The Friday before Memorial Day has been dubbed "Don't Fry Day" by the National Council on Skin Cancer Prevention. While there are plenty of ways to minimize sun damage (wear a hat, don sunglasses, slather on sunscreen), the surest way to avoid rays is to head indoors for the afternoon. ShermansTravel.com rounded up cool deals for 5 cities that offer a wealth of free indoor summer attractions.
What's Free: Almost all of Chi-town's museums, including the famous Art Institute of Chicago offer free days (the first and second Wednesdays of the month); view hundreds of animal species at the Shedd Aquarium (free select days); check out the latest in modern design at the Archicenter, which offers free gallery talks (Mon., Fri., Sat. 12:30pm).
2. Hong Kong
What's Free: Take a free tea appreciation class at the Lock Cha Tea Shop, next door to the Museum of Tea Ware in Hong Kong Park; attend a free lecture by a local expert on feng-shui, kung fu, or Cantonese opera via the Hong Kong Tourism Board's Cultural Kaleidoscope program; and keep in mind that Hong Kong's seven major museums all offer free admission on Wednesdays. Finish it all off with Victoria Harbor's dramatic "Symphony of Lights" show (nightly, 8pm).
What's Free: Rome's ancient monuments and ruins are most beautiful after sunset - walk freely from the Forum (once the nexus of the Roman Empire) and Arch of Constantine, to the remarkably preserved Pantheon (free 30-minute tours nightly at 7pm, except Sun.). No trip to Rome would be complete without a visit to the Vatican. Entry to St. Peter's Basilica, where Michelangelo's "Pieta" is on view, is free. The Sistine Chapel and Vatican Museums are free the last Sunday of every month (between 8:45am and 12:20pm only).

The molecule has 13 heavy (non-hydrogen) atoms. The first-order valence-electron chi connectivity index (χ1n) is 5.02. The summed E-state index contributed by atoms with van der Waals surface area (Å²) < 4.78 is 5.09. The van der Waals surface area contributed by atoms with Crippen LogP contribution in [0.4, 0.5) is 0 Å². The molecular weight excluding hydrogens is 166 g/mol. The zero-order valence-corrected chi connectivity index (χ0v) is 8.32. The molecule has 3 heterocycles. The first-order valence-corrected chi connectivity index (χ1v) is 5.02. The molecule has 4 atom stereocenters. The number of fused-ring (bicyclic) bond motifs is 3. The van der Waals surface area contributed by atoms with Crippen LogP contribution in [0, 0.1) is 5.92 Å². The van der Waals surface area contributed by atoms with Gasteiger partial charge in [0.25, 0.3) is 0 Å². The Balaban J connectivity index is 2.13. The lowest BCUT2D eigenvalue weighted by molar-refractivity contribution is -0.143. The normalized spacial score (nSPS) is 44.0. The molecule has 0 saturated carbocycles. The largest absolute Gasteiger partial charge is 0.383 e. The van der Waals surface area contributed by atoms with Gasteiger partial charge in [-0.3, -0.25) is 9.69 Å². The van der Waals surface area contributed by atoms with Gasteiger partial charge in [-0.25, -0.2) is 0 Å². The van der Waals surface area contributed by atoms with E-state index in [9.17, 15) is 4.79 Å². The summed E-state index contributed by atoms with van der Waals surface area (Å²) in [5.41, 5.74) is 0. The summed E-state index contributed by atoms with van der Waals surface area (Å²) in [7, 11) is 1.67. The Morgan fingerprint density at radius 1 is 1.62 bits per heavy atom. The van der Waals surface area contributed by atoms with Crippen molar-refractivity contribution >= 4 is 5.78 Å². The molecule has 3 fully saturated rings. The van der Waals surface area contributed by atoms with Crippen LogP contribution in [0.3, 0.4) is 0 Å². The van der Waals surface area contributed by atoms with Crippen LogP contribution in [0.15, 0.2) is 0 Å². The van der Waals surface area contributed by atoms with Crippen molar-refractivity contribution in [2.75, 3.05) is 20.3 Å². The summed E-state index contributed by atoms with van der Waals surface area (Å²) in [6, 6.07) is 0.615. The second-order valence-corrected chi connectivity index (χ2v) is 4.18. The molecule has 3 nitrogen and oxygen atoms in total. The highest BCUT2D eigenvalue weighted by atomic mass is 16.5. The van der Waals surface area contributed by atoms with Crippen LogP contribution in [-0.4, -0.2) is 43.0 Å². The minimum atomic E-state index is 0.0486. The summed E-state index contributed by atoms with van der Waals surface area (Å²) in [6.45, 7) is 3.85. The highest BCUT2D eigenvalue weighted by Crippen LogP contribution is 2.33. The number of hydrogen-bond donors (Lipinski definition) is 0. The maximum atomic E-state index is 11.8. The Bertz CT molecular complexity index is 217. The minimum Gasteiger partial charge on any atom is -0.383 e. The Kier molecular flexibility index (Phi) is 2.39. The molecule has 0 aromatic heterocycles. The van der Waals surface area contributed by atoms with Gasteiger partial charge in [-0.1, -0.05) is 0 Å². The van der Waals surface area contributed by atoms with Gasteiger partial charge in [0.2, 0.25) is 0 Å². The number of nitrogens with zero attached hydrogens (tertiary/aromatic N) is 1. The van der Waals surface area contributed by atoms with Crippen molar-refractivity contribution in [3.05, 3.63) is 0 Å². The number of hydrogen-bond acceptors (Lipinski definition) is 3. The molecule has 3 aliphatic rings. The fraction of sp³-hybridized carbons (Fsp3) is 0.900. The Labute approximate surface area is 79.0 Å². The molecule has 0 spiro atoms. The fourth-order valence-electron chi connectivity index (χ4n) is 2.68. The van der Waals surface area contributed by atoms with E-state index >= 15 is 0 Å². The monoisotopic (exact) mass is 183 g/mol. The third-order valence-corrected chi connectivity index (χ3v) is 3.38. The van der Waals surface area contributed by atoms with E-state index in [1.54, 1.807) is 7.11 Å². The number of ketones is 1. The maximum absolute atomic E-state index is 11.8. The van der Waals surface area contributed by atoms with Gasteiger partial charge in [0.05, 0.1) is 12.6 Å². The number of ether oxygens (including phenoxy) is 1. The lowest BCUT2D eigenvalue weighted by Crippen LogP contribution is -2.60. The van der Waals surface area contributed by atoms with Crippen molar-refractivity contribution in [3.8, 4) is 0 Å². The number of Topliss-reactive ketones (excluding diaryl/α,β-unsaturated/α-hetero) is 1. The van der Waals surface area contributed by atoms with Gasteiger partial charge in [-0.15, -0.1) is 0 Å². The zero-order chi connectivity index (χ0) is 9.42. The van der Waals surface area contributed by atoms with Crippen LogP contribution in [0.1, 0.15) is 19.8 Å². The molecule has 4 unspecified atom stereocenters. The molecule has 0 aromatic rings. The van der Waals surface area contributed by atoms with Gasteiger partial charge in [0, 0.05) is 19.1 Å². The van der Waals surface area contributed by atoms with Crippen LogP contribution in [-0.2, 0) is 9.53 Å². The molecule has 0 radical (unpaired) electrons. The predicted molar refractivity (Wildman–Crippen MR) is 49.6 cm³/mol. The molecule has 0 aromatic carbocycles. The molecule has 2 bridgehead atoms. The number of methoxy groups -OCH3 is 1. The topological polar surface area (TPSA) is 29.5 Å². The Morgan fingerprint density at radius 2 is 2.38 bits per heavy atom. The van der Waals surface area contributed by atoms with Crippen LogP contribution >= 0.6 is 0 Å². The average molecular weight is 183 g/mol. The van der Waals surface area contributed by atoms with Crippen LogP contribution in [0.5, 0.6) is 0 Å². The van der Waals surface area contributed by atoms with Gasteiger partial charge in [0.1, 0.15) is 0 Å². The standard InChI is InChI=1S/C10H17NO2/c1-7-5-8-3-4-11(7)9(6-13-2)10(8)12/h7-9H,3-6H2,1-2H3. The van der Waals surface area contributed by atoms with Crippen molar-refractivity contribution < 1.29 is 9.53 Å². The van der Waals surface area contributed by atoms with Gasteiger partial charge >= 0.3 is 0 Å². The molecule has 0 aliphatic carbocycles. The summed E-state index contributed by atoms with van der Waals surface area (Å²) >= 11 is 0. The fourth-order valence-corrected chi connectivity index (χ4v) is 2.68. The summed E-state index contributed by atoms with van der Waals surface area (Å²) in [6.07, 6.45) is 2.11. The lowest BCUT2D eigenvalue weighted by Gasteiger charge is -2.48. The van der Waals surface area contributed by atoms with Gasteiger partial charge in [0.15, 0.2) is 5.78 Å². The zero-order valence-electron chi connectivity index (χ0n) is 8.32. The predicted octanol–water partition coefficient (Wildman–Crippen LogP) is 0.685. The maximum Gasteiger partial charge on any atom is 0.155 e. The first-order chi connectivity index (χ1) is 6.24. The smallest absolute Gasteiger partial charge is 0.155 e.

4. New York City
What's Free: Many museums, like the Metropolitan Museum of Art and the Museum of Natural History, have pay-what-you-wish admission fees, while others are free to the public on certain days (MoMa and Guggenheim on Friday evenings; New Museum on Thursday nights), or all the time (Museum of the American Indian).
5. Washington, D.C.
What's Free: Perhaps the biggest marvel of the Free World's epicenter is that so many of its major museums (the Smithsonian!), memorials, and government buildings are, indeed, free and open to the public: Read the Constitution at the National Archives; view the original Star-Spangled Banner at the National Museum of American History; watch money being made at the Bureau of Engraving and Printing; or stop by the Kennedy Center for free music performances nightly at 6pm.
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